Page 1 Chapter 2 Properties of Fluids Chapter 2 PROPERTIES OF FLUIDS Density and Specific Gravity 2-1C Intensive properties do not depend on the size (extent) of the system but extensive properties do. 2-2C The specific gravity, or relative density, and is defined as the ratio of the density of a substance to the density of some standard substance at a specified temperature (usually water at 4°C, for which ? H2O = 1000 kg/m 3 ). That is, H2O / ? ? = SG . When specific gravity is known, density is determined from H2O ? ? × = SG . 2-3C A gas can be treated as an ideal gas when it is at a high temperature or low pressure relative to its critical temperature and pressure. 2-4C R u is the universal gas constant that is the same for all gases whereas R is the specific gas constant that is different for different gases. These two are related to each other by R = R u /M, where M is the molar mass of the gas. 2-5 A balloon is filled with helium gas. The mole number and the mass of helium in the balloon are to be determined. Assumptions At specified conditions, helium behaves as an ideal gas. Properties The universal gas constant is R u = 8.314 kPa.m 3 /kmol.K. The molar mass of helium is 4.0 kg/kmol. Analysis The volume of the sphere is 3 3 3 m 113.1 m) (3 3 4 3 4 = = = p p r V He D = 6 m 20 °C 200 kPa Assuming ideal gas behavior, the mole numbers of He is determined from kmol 9.286 = · · = = K) K)(293 /kmol m kPa (8.314 ) m kPa)(113.1 (200 3 3 T R P N u V Then the mass of He can be determined from kg 37.1 = = = kg/kmol) kmol)(4.0 (9.286 NM m PROPRIETARY MATERIAL. © 2006 The McGraw-Hill Companies, Inc. Limited distribution permitted only to teachers and educators for course preparation. If you are a student using this Manual, you are using it without permission. 2-1 Page 2 Chapter 2 Properties of Fluids Chapter 2 PROPERTIES OF FLUIDS Density and Specific Gravity 2-1C Intensive properties do not depend on the size (extent) of the system but extensive properties do. 2-2C The specific gravity, or relative density, and is defined as the ratio of the density of a substance to the density of some standard substance at a specified temperature (usually water at 4°C, for which ? H2O = 1000 kg/m 3 ). That is, H2O / ? ? = SG . When specific gravity is known, density is determined from H2O ? ? × = SG . 2-3C A gas can be treated as an ideal gas when it is at a high temperature or low pressure relative to its critical temperature and pressure. 2-4C R u is the universal gas constant that is the same for all gases whereas R is the specific gas constant that is different for different gases. These two are related to each other by R = R u /M, where M is the molar mass of the gas. 2-5 A balloon is filled with helium gas. The mole number and the mass of helium in the balloon are to be determined. Assumptions At specified conditions, helium behaves as an ideal gas. Properties The universal gas constant is R u = 8.314 kPa.m 3 /kmol.K. The molar mass of helium is 4.0 kg/kmol. Analysis The volume of the sphere is 3 3 3 m 113.1 m) (3 3 4 3 4 = = = p p r V He D = 6 m 20 °C 200 kPa Assuming ideal gas behavior, the mole numbers of He is determined from kmol 9.286 = · · = = K) K)(293 /kmol m kPa (8.314 ) m kPa)(113.1 (200 3 3 T R P N u V Then the mass of He can be determined from kg 37.1 = = = kg/kmol) kmol)(4.0 (9.286 NM m PROPRIETARY MATERIAL. © 2006 The McGraw-Hill Companies, Inc. Limited distribution permitted only to teachers and educators for course preparation. If you are a student using this Manual, you are using it without permission. 2-1 Chapter 2 Properties of Fluids 2-6 A balloon is filled with helium gas. The mole number and the mass of helium in the balloon are to be determined. The effect of the balloon diameter on the mass of helium is to be investigated, and the results are to be tabulated and plotted. "Given Data" {D=6"[m]"} {P=200"[kPa]"} T=20"[C]" P=100"[kPa]" R_u=8.314"[kJ/kmol*K]" "Solution" P*V=N*R_u*(T+273) V=4*pi*(D/2)^3/3"[m^3]" m=N*MOLARMASS(Helium)"[kg]" D [m] m [kg] 0.5 0.01075 2.111 0.8095 3.722 4.437 5.333 13.05 6.944 28.81 8.556 53.88 10.17 90.41 11.78 140.6 13.39 206.5 15 290.4 0 2 4 6 8 10 12 14 0 100 200 300 400 500 D [m] m [kg] Mass of Helium in Balloon as function of Diameter P = 200 kPa m [kg] P = 100 kPa PROPRIETARY MATERIAL. © 2006 The McGraw-Hill Companies, Inc. Limited distribution permitted only to teachers and educators for course preparation. If you are a student using this Manual, you are using it without permission. 2-2 Page 3 Chapter 2 Properties of Fluids Chapter 2 PROPERTIES OF FLUIDS Density and Specific Gravity 2-1C Intensive properties do not depend on the size (extent) of the system but extensive properties do. 2-2C The specific gravity, or relative density, and is defined as the ratio of the density of a substance to the density of some standard substance at a specified temperature (usually water at 4°C, for which ? H2O = 1000 kg/m 3 ). That is, H2O / ? ? = SG . When specific gravity is known, density is determined from H2O ? ? × = SG . 2-3C A gas can be treated as an ideal gas when it is at a high temperature or low pressure relative to its critical temperature and pressure. 2-4C R u is the universal gas constant that is the same for all gases whereas R is the specific gas constant that is different for different gases. These two are related to each other by R = R u /M, where M is the molar mass of the gas. 2-5 A balloon is filled with helium gas. The mole number and the mass of helium in the balloon are to be determined. Assumptions At specified conditions, helium behaves as an ideal gas. Properties The universal gas constant is R u = 8.314 kPa.m 3 /kmol.K. The molar mass of helium is 4.0 kg/kmol. Analysis The volume of the sphere is 3 3 3 m 113.1 m) (3 3 4 3 4 = = = p p r V He D = 6 m 20 °C 200 kPa Assuming ideal gas behavior, the mole numbers of He is determined from kmol 9.286 = · · = = K) K)(293 /kmol m kPa (8.314 ) m kPa)(113.1 (200 3 3 T R P N u V Then the mass of He can be determined from kg 37.1 = = = kg/kmol) kmol)(4.0 (9.286 NM m PROPRIETARY MATERIAL. © 2006 The McGraw-Hill Companies, Inc. Limited distribution permitted only to teachers and educators for course preparation. If you are a student using this Manual, you are using it without permission. 2-1 Chapter 2 Properties of Fluids 2-6 A balloon is filled with helium gas. The mole number and the mass of helium in the balloon are to be determined. The effect of the balloon diameter on the mass of helium is to be investigated, and the results are to be tabulated and plotted. "Given Data" {D=6"[m]"} {P=200"[kPa]"} T=20"[C]" P=100"[kPa]" R_u=8.314"[kJ/kmol*K]" "Solution" P*V=N*R_u*(T+273) V=4*pi*(D/2)^3/3"[m^3]" m=N*MOLARMASS(Helium)"[kg]" D [m] m [kg] 0.5 0.01075 2.111 0.8095 3.722 4.437 5.333 13.05 6.944 28.81 8.556 53.88 10.17 90.41 11.78 140.6 13.39 206.5 15 290.4 0 2 4 6 8 10 12 14 0 100 200 300 400 500 D [m] m [kg] Mass of Helium in Balloon as function of Diameter P = 200 kPa m [kg] P = 100 kPa PROPRIETARY MATERIAL. © 2006 The McGraw-Hill Companies, Inc. Limited distribution permitted only to teachers and educators for course preparation. If you are a student using this Manual, you are using it without permission. 2-2 Chapter 2 Properties of Fluids 2-7 An automobile tire is inflated with air. The pressure rise of air in the tire when the tire is heated and the amount of air that must be bled off to reduce the temperature to the original value are to be determined. Assumptions 1 At specified conditions, air behaves as an ideal gas. 2 The volume of the tire remains constant. Properties The gas constant of air is R = 0.287 kPa ·m 3 /kg ·K. Analysis Initially, the absolute pressure in the tire is PP P gatm 1 =+ = + = 210 100 310 kPa Treating air as an ideal gas and assuming the volume of the tire to remain constant, the final pressure in the tire can be determined from kPa 336 kPa) (310 K 298 K 323 1 1 2 2 2 2 2 1 1 1 = = = ?? ? = P T T P T P T P V V Tire 25 °C 210 kPa Thus the pressure rise is kPa 26 = - = - = ? 310 336 1 2 P P P The amount of air that needs to be bled off to restore pressure to its original value is kg 0.0070 = - = - = ? = · · = = = · · = = 0.0836 0.0906 kg 0.0836 K) K)(323 /kg m kPa (0.287 ) m kPa)(0.025 (310 kg 0.0906 K) K)(298 /kg m kPa (0.287 ) m kPa)(0.025 (310 2 1 3 3 2 2 2 3 3 1 1 1 m m m RT P m RT P m V V 2-8E An automobile tire is under inflated with air. The amount of air that needs to be added to the tire to raise its pressure to the recommended value is to be determined. Assumptions 1 At specified conditions, air behaves as an ideal gas. 2 The volume of the tire remains constant. Properties The gas constant of air is R = 0.3704 psia ·ft 3 /lbm ·R. Tire 0.53 ft 3 90 °F 20 psia Analysis The initial and final absolute pressures in the tire are P 1 = P g1 + P atm = 20 + 14.6 = 34.6 psia P 2 = P g2 + P atm = 30 + 14.6 = 44.6 psia Treating air as an ideal gas, the initial mass in the tire is lbm 0.0900 R) R)(550 /lbm ft psia (0.3704 ) ft psia)(0.53 (34.6 3 3 1 1 1 = · · = = RT P m V Noting that the temperature and the volume of the tire remain constant, the final mass in the tire becomes lbm 0.1160 R) R)(550 /lbm ft psia (0.3704 ) ft psia)(0.53 (44.6 3 3 2 2 2 = · · = = RT P m V Thus the amount of air that needs to be added is lbm 0.0260 = - = - = ? 0.0900 0.1160 1 2 m m m PROPRIETARY MATERIAL. © 2006 The McGraw-Hill Companies, Inc. Limited distribution permitted only to teachers and educators for course preparation. If you are a student using this Manual, you are using it without permission. 2-3 Page 4 Chapter 2 Properties of Fluids Chapter 2 PROPERTIES OF FLUIDS Density and Specific Gravity 2-1C Intensive properties do not depend on the size (extent) of the system but extensive properties do. 2-2C The specific gravity, or relative density, and is defined as the ratio of the density of a substance to the density of some standard substance at a specified temperature (usually water at 4°C, for which ? H2O = 1000 kg/m 3 ). That is, H2O / ? ? = SG . When specific gravity is known, density is determined from H2O ? ? × = SG . 2-3C A gas can be treated as an ideal gas when it is at a high temperature or low pressure relative to its critical temperature and pressure. 2-4C R u is the universal gas constant that is the same for all gases whereas R is the specific gas constant that is different for different gases. These two are related to each other by R = R u /M, where M is the molar mass of the gas. 2-5 A balloon is filled with helium gas. The mole number and the mass of helium in the balloon are to be determined. Assumptions At specified conditions, helium behaves as an ideal gas. Properties The universal gas constant is R u = 8.314 kPa.m 3 /kmol.K. The molar mass of helium is 4.0 kg/kmol. Analysis The volume of the sphere is 3 3 3 m 113.1 m) (3 3 4 3 4 = = = p p r V He D = 6 m 20 °C 200 kPa Assuming ideal gas behavior, the mole numbers of He is determined from kmol 9.286 = · · = = K) K)(293 /kmol m kPa (8.314 ) m kPa)(113.1 (200 3 3 T R P N u V Then the mass of He can be determined from kg 37.1 = = = kg/kmol) kmol)(4.0 (9.286 NM m PROPRIETARY MATERIAL. © 2006 The McGraw-Hill Companies, Inc. Limited distribution permitted only to teachers and educators for course preparation. If you are a student using this Manual, you are using it without permission. 2-1 Chapter 2 Properties of Fluids 2-6 A balloon is filled with helium gas. The mole number and the mass of helium in the balloon are to be determined. The effect of the balloon diameter on the mass of helium is to be investigated, and the results are to be tabulated and plotted. "Given Data" {D=6"[m]"} {P=200"[kPa]"} T=20"[C]" P=100"[kPa]" R_u=8.314"[kJ/kmol*K]" "Solution" P*V=N*R_u*(T+273) V=4*pi*(D/2)^3/3"[m^3]" m=N*MOLARMASS(Helium)"[kg]" D [m] m [kg] 0.5 0.01075 2.111 0.8095 3.722 4.437 5.333 13.05 6.944 28.81 8.556 53.88 10.17 90.41 11.78 140.6 13.39 206.5 15 290.4 0 2 4 6 8 10 12 14 0 100 200 300 400 500 D [m] m [kg] Mass of Helium in Balloon as function of Diameter P = 200 kPa m [kg] P = 100 kPa PROPRIETARY MATERIAL. © 2006 The McGraw-Hill Companies, Inc. Limited distribution permitted only to teachers and educators for course preparation. If you are a student using this Manual, you are using it without permission. 2-2 Chapter 2 Properties of Fluids 2-7 An automobile tire is inflated with air. The pressure rise of air in the tire when the tire is heated and the amount of air that must be bled off to reduce the temperature to the original value are to be determined. Assumptions 1 At specified conditions, air behaves as an ideal gas. 2 The volume of the tire remains constant. Properties The gas constant of air is R = 0.287 kPa ·m 3 /kg ·K. Analysis Initially, the absolute pressure in the tire is PP P gatm 1 =+ = + = 210 100 310 kPa Treating air as an ideal gas and assuming the volume of the tire to remain constant, the final pressure in the tire can be determined from kPa 336 kPa) (310 K 298 K 323 1 1 2 2 2 2 2 1 1 1 = = = ?? ? = P T T P T P T P V V Tire 25 °C 210 kPa Thus the pressure rise is kPa 26 = - = - = ? 310 336 1 2 P P P The amount of air that needs to be bled off to restore pressure to its original value is kg 0.0070 = - = - = ? = · · = = = · · = = 0.0836 0.0906 kg 0.0836 K) K)(323 /kg m kPa (0.287 ) m kPa)(0.025 (310 kg 0.0906 K) K)(298 /kg m kPa (0.287 ) m kPa)(0.025 (310 2 1 3 3 2 2 2 3 3 1 1 1 m m m RT P m RT P m V V 2-8E An automobile tire is under inflated with air. The amount of air that needs to be added to the tire to raise its pressure to the recommended value is to be determined. Assumptions 1 At specified conditions, air behaves as an ideal gas. 2 The volume of the tire remains constant. Properties The gas constant of air is R = 0.3704 psia ·ft 3 /lbm ·R. Tire 0.53 ft 3 90 °F 20 psia Analysis The initial and final absolute pressures in the tire are P 1 = P g1 + P atm = 20 + 14.6 = 34.6 psia P 2 = P g2 + P atm = 30 + 14.6 = 44.6 psia Treating air as an ideal gas, the initial mass in the tire is lbm 0.0900 R) R)(550 /lbm ft psia (0.3704 ) ft psia)(0.53 (34.6 3 3 1 1 1 = · · = = RT P m V Noting that the temperature and the volume of the tire remain constant, the final mass in the tire becomes lbm 0.1160 R) R)(550 /lbm ft psia (0.3704 ) ft psia)(0.53 (44.6 3 3 2 2 2 = · · = = RT P m V Thus the amount of air that needs to be added is lbm 0.0260 = - = - = ? 0.0900 0.1160 1 2 m m m PROPRIETARY MATERIAL. © 2006 The McGraw-Hill Companies, Inc. Limited distribution permitted only to teachers and educators for course preparation. If you are a student using this Manual, you are using it without permission. 2-3 Chapter 2 Properties of Fluids 2-9E A rigid tank contains slightly pressurized air. The amount of air that needs to be added to the tank to raise its pressure and temperature to the recommended values is to be determined. v Assumptions 1 At specified conditions, air behaves as an ideal gas. 2 The volume of the tank remains constant. Properties The gas constant of air is R = 0.3704 psia ·ft 3 /lbm ·R. Analysis Treating air as an ideal gas, the initial volume and the final mass in the tank are determined to be lbm 33.73 R) R)(550 /lbm ft psia (0.3704 ) ft 3 psia)(196. (35 ft 196.3 psia 20 R) R)(530 /lbm ft psia 4 lbm)(0.370 (20 3 3 2 2 2 3 3 1 1 1 = · · = = = · · = = RT P m P RT m V V Air, 20 lbm 20 psia 70 °F Thus the amount of air added is lbm 13.7 = - = - = ? 20.0 33.73 1 2 m m m PROPRIETARY MATERIAL. © 2006 The McGraw-Hill Companies, Inc. Limited distribution permitted only to teachers and educators for course preparation. If you are a student using this Manual, you are using it without permission. 2-4 Page 5 Chapter 2 Properties of Fluids Chapter 2 PROPERTIES OF FLUIDS Density and Specific Gravity 2-1C Intensive properties do not depend on the size (extent) of the system but extensive properties do. 2-2C The specific gravity, or relative density, and is defined as the ratio of the density of a substance to the density of some standard substance at a specified temperature (usually water at 4°C, for which ? H2O = 1000 kg/m 3 ). That is, H2O / ? ? = SG . When specific gravity is known, density is determined from H2O ? ? × = SG . 2-3C A gas can be treated as an ideal gas when it is at a high temperature or low pressure relative to its critical temperature and pressure. 2-4C R u is the universal gas constant that is the same for all gases whereas R is the specific gas constant that is different for different gases. These two are related to each other by R = R u /M, where M is the molar mass of the gas. 2-5 A balloon is filled with helium gas. The mole number and the mass of helium in the balloon are to be determined. Assumptions At specified conditions, helium behaves as an ideal gas. Properties The universal gas constant is R u = 8.314 kPa.m 3 /kmol.K. The molar mass of helium is 4.0 kg/kmol. Analysis The volume of the sphere is 3 3 3 m 113.1 m) (3 3 4 3 4 = = = p p r V He D = 6 m 20 °C 200 kPa Assuming ideal gas behavior, the mole numbers of He is determined from kmol 9.286 = · · = = K) K)(293 /kmol m kPa (8.314 ) m kPa)(113.1 (200 3 3 T R P N u V Then the mass of He can be determined from kg 37.1 = = = kg/kmol) kmol)(4.0 (9.286 NM m PROPRIETARY MATERIAL. © 2006 The McGraw-Hill Companies, Inc. Limited distribution permitted only to teachers and educators for course preparation. If you are a student using this Manual, you are using it without permission. 2-1 Chapter 2 Properties of Fluids 2-6 A balloon is filled with helium gas. The mole number and the mass of helium in the balloon are to be determined. The effect of the balloon diameter on the mass of helium is to be investigated, and the results are to be tabulated and plotted. "Given Data" {D=6"[m]"} {P=200"[kPa]"} T=20"[C]" P=100"[kPa]" R_u=8.314"[kJ/kmol*K]" "Solution" P*V=N*R_u*(T+273) V=4*pi*(D/2)^3/3"[m^3]" m=N*MOLARMASS(Helium)"[kg]" D [m] m [kg] 0.5 0.01075 2.111 0.8095 3.722 4.437 5.333 13.05 6.944 28.81 8.556 53.88 10.17 90.41 11.78 140.6 13.39 206.5 15 290.4 0 2 4 6 8 10 12 14 0 100 200 300 400 500 D [m] m [kg] Mass of Helium in Balloon as function of Diameter P = 200 kPa m [kg] P = 100 kPa PROPRIETARY MATERIAL. © 2006 The McGraw-Hill Companies, Inc. Limited distribution permitted only to teachers and educators for course preparation. If you are a student using this Manual, you are using it without permission. 2-2 Chapter 2 Properties of Fluids 2-7 An automobile tire is inflated with air. The pressure rise of air in the tire when the tire is heated and the amount of air that must be bled off to reduce the temperature to the original value are to be determined. Assumptions 1 At specified conditions, air behaves as an ideal gas. 2 The volume of the tire remains constant. Properties The gas constant of air is R = 0.287 kPa ·m 3 /kg ·K. Analysis Initially, the absolute pressure in the tire is PP P gatm 1 =+ = + = 210 100 310 kPa Treating air as an ideal gas and assuming the volume of the tire to remain constant, the final pressure in the tire can be determined from kPa 336 kPa) (310 K 298 K 323 1 1 2 2 2 2 2 1 1 1 = = = ?? ? = P T T P T P T P V V Tire 25 °C 210 kPa Thus the pressure rise is kPa 26 = - = - = ? 310 336 1 2 P P P The amount of air that needs to be bled off to restore pressure to its original value is kg 0.0070 = - = - = ? = · · = = = · · = = 0.0836 0.0906 kg 0.0836 K) K)(323 /kg m kPa (0.287 ) m kPa)(0.025 (310 kg 0.0906 K) K)(298 /kg m kPa (0.287 ) m kPa)(0.025 (310 2 1 3 3 2 2 2 3 3 1 1 1 m m m RT P m RT P m V V 2-8E An automobile tire is under inflated with air. The amount of air that needs to be added to the tire to raise its pressure to the recommended value is to be determined. Assumptions 1 At specified conditions, air behaves as an ideal gas. 2 The volume of the tire remains constant. Properties The gas constant of air is R = 0.3704 psia ·ft 3 /lbm ·R. Tire 0.53 ft 3 90 °F 20 psia Analysis The initial and final absolute pressures in the tire are P 1 = P g1 + P atm = 20 + 14.6 = 34.6 psia P 2 = P g2 + P atm = 30 + 14.6 = 44.6 psia Treating air as an ideal gas, the initial mass in the tire is lbm 0.0900 R) R)(550 /lbm ft psia (0.3704 ) ft psia)(0.53 (34.6 3 3 1 1 1 = · · = = RT P m V Noting that the temperature and the volume of the tire remain constant, the final mass in the tire becomes lbm 0.1160 R) R)(550 /lbm ft psia (0.3704 ) ft psia)(0.53 (44.6 3 3 2 2 2 = · · = = RT P m V Thus the amount of air that needs to be added is lbm 0.0260 = - = - = ? 0.0900 0.1160 1 2 m m m PROPRIETARY MATERIAL. © 2006 The McGraw-Hill Companies, Inc. Limited distribution permitted only to teachers and educators for course preparation. If you are a student using this Manual, you are using it without permission. 2-3 Chapter 2 Properties of Fluids 2-9E A rigid tank contains slightly pressurized air. The amount of air that needs to be added to the tank to raise its pressure and temperature to the recommended values is to be determined. v Assumptions 1 At specified conditions, air behaves as an ideal gas. 2 The volume of the tank remains constant. Properties The gas constant of air is R = 0.3704 psia ·ft 3 /lbm ·R. Analysis Treating air as an ideal gas, the initial volume and the final mass in the tank are determined to be lbm 33.73 R) R)(550 /lbm ft psia (0.3704 ) ft 3 psia)(196. (35 ft 196.3 psia 20 R) R)(530 /lbm ft psia 4 lbm)(0.370 (20 3 3 2 2 2 3 3 1 1 1 = · · = = = · · = = RT P m P RT m V V Air, 20 lbm 20 psia 70 °F Thus the amount of air added is lbm 13.7 = - = - = ? 20.0 33.73 1 2 m m m PROPRIETARY MATERIAL. © 2006 The McGraw-Hill Companies, Inc. Limited distribution permitted only to teachers and educators for course preparation. If you are a student using this Manual, you are using it without permission. 2-4 Chapter 2 Properties of Fluids 2-10 The variation of density of atmospheric air with elevation is given in tabular form. A relation for the variation of density with elevation is to be obtained, the density at 7 km elevation is to be calculated, and the mass of the atmosphere using the correlation is to be estimated. v Assumptions 1 Atmospheric air behaves as an ideal gas. 2 The earth is perfectly sphere with a radius of 6377 km, and the thickness of the atmosphere is 25 km. Properties The density data are given in tabular form as r, km z, km ?, kg/m 3 6377 0 1.225 6378 1 1.112 6379 2 1.007 6380 3 0.9093 6381 4 0.8194 6382 5 0.7364 6383 6 0.6601 6385 8 0.5258 6387 10 0.4135 6392 15 0.1948 6397 20 0.08891 6402 25 0.04008 Analysis Using EES, (1) Define a trivial function rho= a+z in equation window, (2) select new parametric table from Tables, and type the data in a two-column table, (3) select Plot and plot the data, and (4) select plot and click on “curve fit” to get curve fit window. Then specify 2 nd order polynomial and enter/edit equation. The results are: 0 5 10 15 20 25 0 0.2 0.4 0.6 0.8 1 1.2 1.4 z, km ?, kg/m 3 ?(z) = a + bz + cz 2 = 1.20252 – 0.101674z + 0.0022375z 2 for the unit of kg/m 3 , (or, ?(z) = (1.20252 – 0.101674z + 0.0022375z 2 ) ×10 9 for the unit of kg/km 3 ) where z is the vertical distance from the earth surface at sea level. At z = 7 km, the equation would give ? = 0.60 kg/m 3 . PROPRIETARY MATERIAL. © 2006 The McGraw-Hill Companies, Inc. Limited distribution permitted only to teachers and educators for course preparation. If you are a student using this Manual, you are using it without permission. 2-5Read More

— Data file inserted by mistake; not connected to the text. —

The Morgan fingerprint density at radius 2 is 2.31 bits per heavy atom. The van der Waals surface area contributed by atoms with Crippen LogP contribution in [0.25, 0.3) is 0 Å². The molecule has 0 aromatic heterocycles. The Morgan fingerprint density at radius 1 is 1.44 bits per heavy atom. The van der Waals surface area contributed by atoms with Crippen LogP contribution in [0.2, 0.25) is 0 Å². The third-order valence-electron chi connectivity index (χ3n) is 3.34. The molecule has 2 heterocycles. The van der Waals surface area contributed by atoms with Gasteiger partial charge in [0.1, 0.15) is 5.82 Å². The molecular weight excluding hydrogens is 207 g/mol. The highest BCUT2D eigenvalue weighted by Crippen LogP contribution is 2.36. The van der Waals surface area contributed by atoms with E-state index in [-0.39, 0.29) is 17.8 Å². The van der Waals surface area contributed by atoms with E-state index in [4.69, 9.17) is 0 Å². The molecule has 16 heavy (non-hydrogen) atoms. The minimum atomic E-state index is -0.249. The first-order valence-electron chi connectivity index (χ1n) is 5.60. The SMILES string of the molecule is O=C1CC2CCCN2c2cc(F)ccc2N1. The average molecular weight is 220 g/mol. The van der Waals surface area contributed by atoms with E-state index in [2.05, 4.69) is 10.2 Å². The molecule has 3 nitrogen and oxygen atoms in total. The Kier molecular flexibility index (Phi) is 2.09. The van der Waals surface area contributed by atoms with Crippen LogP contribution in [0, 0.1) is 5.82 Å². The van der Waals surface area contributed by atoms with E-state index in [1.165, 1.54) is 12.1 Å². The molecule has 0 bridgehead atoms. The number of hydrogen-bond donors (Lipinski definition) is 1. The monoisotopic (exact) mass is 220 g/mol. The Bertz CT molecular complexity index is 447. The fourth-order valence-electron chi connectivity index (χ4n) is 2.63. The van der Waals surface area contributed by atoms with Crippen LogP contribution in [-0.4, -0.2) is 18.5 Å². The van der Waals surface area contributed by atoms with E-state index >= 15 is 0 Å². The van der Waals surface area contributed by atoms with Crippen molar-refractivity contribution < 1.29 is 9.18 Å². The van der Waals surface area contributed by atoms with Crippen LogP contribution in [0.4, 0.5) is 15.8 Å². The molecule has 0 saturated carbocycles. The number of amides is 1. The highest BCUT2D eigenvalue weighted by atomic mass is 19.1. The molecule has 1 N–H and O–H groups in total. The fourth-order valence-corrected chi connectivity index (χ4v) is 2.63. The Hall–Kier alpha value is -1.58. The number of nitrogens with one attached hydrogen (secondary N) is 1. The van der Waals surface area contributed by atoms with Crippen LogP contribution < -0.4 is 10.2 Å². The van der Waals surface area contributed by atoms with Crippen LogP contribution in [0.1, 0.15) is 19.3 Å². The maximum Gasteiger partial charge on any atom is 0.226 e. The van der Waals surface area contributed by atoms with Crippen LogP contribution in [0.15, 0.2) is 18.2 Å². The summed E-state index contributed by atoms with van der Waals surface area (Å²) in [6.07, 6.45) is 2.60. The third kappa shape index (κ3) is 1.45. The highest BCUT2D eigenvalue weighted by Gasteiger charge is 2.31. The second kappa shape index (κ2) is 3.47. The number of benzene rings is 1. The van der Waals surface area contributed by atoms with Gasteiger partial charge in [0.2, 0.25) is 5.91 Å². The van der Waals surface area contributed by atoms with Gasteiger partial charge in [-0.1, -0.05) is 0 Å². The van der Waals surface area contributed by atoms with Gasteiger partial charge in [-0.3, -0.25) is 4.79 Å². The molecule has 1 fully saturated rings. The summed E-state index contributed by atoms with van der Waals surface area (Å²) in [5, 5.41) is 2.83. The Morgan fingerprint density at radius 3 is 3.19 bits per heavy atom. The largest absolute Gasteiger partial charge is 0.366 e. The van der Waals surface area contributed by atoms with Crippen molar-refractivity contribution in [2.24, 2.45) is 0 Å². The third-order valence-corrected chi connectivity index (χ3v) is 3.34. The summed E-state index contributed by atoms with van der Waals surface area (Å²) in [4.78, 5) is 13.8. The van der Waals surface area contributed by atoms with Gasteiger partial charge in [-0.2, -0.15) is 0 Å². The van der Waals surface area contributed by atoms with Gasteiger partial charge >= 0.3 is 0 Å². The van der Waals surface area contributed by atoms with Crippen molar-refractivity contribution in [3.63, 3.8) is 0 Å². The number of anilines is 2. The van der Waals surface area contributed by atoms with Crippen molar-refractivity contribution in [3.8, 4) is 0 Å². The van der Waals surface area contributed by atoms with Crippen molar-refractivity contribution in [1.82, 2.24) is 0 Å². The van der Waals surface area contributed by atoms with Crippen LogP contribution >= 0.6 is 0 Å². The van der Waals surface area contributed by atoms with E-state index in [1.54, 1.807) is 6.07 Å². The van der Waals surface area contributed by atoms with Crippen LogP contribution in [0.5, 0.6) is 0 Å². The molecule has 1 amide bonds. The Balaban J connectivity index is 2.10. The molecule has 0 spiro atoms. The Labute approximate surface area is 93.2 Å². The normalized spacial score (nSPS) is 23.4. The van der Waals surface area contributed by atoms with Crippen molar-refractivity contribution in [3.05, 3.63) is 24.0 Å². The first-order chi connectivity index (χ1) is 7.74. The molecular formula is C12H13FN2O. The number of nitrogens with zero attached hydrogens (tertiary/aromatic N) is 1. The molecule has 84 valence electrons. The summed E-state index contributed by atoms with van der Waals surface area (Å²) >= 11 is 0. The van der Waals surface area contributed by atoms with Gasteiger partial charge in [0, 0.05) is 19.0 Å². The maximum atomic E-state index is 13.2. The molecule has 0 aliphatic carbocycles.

Offer running on EduRev: __Apply code STAYHOME200__ to get INR 200 off on our premium plan EduRev Infinity!